6
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Below is my implementation of an immutable stack class. The reverse function is trying to return a stack with all elements reversed. Is my implementation good? Maybe the reverse function can be faster?

public class ImStack<T> {

    private final T head;
    private final ImStack<T> tail;

    public ImStack ( T head, ImStack<T> tail)
    {
        this.head = head;
        this.tail = tail;
    }

    public ImStack<T> pop()
    {
        return this.tail;
    }
    public ImStack<T> push( T e)
    {
        return new ImStack<T>( e, this);
    }
    public T peek()
    {
        return this.head;
    }
    public boolean isEmpty()
    {
        if ( head == null && tail == null)
            return true;
        else return false;
    }
    public int size()
    {
        if ( isEmpty())
            return 0;
        else return 1 + tail.size();
    }
    public ImStack<T> reverse()
    {
        ImStack<T> resultStack = new ImStack<T> ( null,null);
        ImStack<T> tempStack;
        tempStack = this;
        for ( int i = 0 ; i < this.size(); i++)
        {
            resultStack = resultStack.push(tempStack.peek());
            tempStack = tempStack.pop();
        }
        return resultStack;
    }
}
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  • 5
    \$\begingroup\$ Stacks typically don't support a reverse() operation, since that would violate the last-in, first-out principle, which is the purpose of stacks. \$\endgroup\$ – 200_success Oct 21 '13 at 4:30
  • \$\begingroup\$ size() might overflow the stack, I'd prefer an iterative version. \$\endgroup\$ – CodesInChaos Oct 21 '13 at 13:30
6
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Writing an elegant immutable stack is difficult in Java, mainly due to the lack of multiple return values. But your code does look quite fine.

I am comparing your API with Scala's immutable stack. One interesting bit is that there the signature of push translates to:

public <T2 super T> ImStack<T2> push(T2 e)

which looks uncomfortable but makes a lot of sense too: Adding elements to a stack can widen the type but never narrow it down. Keeping the current type is a special case of this.

Your isEmpty method is unfortunately flawed. Assume I have created a stack of one element, like:

Object myObject = null;
ImStack<Object> stack = new ImStack<Object>(myObject, null);

Now stack.peek() is correctly null. On an empty stack, this should have created an exception, not returned a null.

One solution to solve this problem is to have isEmpty() always return false. We also create a private subclass¹ of ImStack called ImEmptyStack, where isEmpty() returns true, and peek() throws an exception. In your constructor, you create a new empty stack as tail when that argument would be null:

ImStack(T head, ImStack<? extends T> tail) {
  this.head = head;
  this.tail = tail != null ? tail : new ImEmptyStack<T>();
}

1: Actually, subclassing here leads to problems. The two classes should both be subtypes of a common interface. So basically, the Composite Pattern.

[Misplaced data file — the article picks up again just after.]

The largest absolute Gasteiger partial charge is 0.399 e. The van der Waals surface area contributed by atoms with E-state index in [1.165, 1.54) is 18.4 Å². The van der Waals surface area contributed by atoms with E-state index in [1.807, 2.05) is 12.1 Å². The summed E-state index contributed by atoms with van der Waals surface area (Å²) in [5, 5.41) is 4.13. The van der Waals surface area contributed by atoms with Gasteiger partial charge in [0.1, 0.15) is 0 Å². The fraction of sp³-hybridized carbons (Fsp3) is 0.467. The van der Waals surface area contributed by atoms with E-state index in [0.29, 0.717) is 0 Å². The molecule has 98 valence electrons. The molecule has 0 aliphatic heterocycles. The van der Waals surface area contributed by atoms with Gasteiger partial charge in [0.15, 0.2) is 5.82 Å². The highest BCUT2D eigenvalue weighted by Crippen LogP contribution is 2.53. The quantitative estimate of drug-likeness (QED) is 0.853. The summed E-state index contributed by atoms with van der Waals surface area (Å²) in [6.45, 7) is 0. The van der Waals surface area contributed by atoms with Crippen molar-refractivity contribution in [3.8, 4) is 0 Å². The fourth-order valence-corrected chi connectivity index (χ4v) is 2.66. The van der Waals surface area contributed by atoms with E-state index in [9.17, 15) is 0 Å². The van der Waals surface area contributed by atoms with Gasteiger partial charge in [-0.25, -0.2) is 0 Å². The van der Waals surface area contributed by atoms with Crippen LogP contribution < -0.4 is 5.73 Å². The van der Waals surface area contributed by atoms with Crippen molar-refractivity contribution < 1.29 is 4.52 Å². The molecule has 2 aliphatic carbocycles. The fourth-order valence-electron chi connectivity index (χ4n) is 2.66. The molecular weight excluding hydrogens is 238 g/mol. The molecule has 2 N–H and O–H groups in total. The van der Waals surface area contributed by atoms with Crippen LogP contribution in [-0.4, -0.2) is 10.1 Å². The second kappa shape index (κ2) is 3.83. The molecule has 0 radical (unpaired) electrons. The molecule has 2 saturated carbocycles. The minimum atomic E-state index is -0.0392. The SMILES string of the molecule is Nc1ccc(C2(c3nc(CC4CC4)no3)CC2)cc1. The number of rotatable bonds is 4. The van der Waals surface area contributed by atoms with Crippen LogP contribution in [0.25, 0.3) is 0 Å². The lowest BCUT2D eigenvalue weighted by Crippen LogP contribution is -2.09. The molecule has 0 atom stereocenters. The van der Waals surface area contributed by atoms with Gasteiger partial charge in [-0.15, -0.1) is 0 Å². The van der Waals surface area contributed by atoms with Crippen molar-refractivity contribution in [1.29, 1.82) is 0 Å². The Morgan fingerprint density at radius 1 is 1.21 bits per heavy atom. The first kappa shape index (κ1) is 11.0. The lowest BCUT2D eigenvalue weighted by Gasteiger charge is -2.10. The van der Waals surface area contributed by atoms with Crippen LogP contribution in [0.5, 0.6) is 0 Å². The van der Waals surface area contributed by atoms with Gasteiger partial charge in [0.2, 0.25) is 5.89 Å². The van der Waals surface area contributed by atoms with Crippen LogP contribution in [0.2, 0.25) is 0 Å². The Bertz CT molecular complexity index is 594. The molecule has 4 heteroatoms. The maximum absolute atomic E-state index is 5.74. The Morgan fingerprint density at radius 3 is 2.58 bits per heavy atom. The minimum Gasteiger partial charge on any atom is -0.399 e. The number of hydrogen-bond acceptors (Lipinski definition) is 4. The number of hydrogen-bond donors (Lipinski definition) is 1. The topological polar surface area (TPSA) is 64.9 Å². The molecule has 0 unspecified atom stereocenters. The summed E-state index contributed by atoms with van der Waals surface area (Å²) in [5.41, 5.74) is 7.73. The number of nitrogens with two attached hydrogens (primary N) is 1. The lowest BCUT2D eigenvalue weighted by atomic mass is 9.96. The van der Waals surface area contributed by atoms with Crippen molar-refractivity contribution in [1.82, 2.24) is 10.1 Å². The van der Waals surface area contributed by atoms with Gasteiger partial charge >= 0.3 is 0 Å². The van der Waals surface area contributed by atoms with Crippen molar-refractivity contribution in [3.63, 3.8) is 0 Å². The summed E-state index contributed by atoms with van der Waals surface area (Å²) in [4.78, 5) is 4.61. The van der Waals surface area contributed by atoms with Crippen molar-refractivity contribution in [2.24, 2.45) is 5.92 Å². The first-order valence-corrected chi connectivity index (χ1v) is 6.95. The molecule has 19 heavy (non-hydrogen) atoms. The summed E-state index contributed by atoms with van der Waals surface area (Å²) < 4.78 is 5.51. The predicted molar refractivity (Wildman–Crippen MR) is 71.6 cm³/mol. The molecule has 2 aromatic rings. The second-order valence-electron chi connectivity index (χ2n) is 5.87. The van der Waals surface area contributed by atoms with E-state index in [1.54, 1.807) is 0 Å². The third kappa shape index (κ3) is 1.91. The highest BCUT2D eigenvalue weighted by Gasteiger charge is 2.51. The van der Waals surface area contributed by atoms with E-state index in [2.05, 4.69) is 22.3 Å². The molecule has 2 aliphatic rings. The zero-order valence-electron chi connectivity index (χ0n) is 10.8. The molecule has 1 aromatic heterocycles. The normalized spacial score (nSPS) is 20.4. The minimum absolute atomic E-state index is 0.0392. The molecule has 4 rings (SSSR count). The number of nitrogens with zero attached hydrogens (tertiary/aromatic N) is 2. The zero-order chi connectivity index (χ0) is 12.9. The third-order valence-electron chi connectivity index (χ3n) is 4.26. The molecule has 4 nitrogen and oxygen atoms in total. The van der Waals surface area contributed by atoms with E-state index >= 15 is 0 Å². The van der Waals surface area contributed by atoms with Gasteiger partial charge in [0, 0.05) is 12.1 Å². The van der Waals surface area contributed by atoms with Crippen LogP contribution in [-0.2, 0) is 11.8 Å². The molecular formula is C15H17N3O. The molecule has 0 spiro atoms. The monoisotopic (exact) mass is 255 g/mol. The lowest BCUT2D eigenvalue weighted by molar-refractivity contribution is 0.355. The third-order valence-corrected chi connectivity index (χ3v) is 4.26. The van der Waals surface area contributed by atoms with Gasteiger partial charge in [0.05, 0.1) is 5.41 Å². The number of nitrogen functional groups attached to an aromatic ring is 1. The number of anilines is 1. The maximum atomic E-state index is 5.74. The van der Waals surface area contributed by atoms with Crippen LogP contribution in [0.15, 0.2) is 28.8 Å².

By overriding the size() in the ImEmptyStack, you can simplify that as well:

class ImStack<T> {
  public int size() {
    return 1 + tail.size();
  }
}

class ImEmptyStack<T> extends ImStack<T> {
  public int size() {
    return 0;
  }
}

Back to your isEmpty() method, code like this should never happen:

if ( head == null && tail == null)
    return true;
else return false;

because it is equivalent to return(head == null && tail == null). Every time you write code like return foo() ? true : false, you know you can simplify that.

I'd like to sketch your reverse() method in a more functional manner, using an accumulator argument:

public ... reverse() {
  return this.reverse(new ImEmptyStack<T>());
}

private ... reverse(ImStack<...> acc) {
  return tail.reverse(acc.push(head));
}

// Empty stack:

private ... reverse(... acc) {
  return acc;
}

This is as efficient as your solution, because your size call also traverses the whole stack recursively. The advantage of my solution is the simplicity. Of course, it is trivial to rewrite this to an iterative solution, because the above sketch is tail recursive:

reverse() {
  ImStack<T> accumulator = new ImEmptyStack();
  ImStack<T> current     = this;
  while(!( current instanceof ImEmptyStack<T> )) {
    accumulator = accumulator.push(current.peek());
    current     = current.pop();
  }
  return accumulator;
}

Note that .pop() can never return null in my adaption of your code (an empty stack should throw an exception).


Something minor that I noticed is your inconsistent spacing around the argument lists of your methods:

ImStack ( T head, ImStack<T> tail)  // left outer and inner space
pop()  // no space
push( T e) // left inner space

This is no problem in itself, but it would be better to settle for one style.

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  • \$\begingroup\$ @CodesInChaos thanks, fixed :) (in the future, you can also suggest a fix directly by clicking on “edit” under the question, and making the change. If it had been wrong, it can always be reverted.) \$\endgroup\$ – amon Oct 21 '13 at 14:59
  • \$\begingroup\$ I know how to edit, I have a few hundred of them on SO. But in my experience most posters aren't comfortable with that kind of change and prefer a comment. \$\endgroup\$ – CodesInChaos Oct 21 '13 at 15:05
  • \$\begingroup\$ It is really a great help to me. Thank you very much :) \$\endgroup\$ – user2894168 Oct 22 '13 at 8:04

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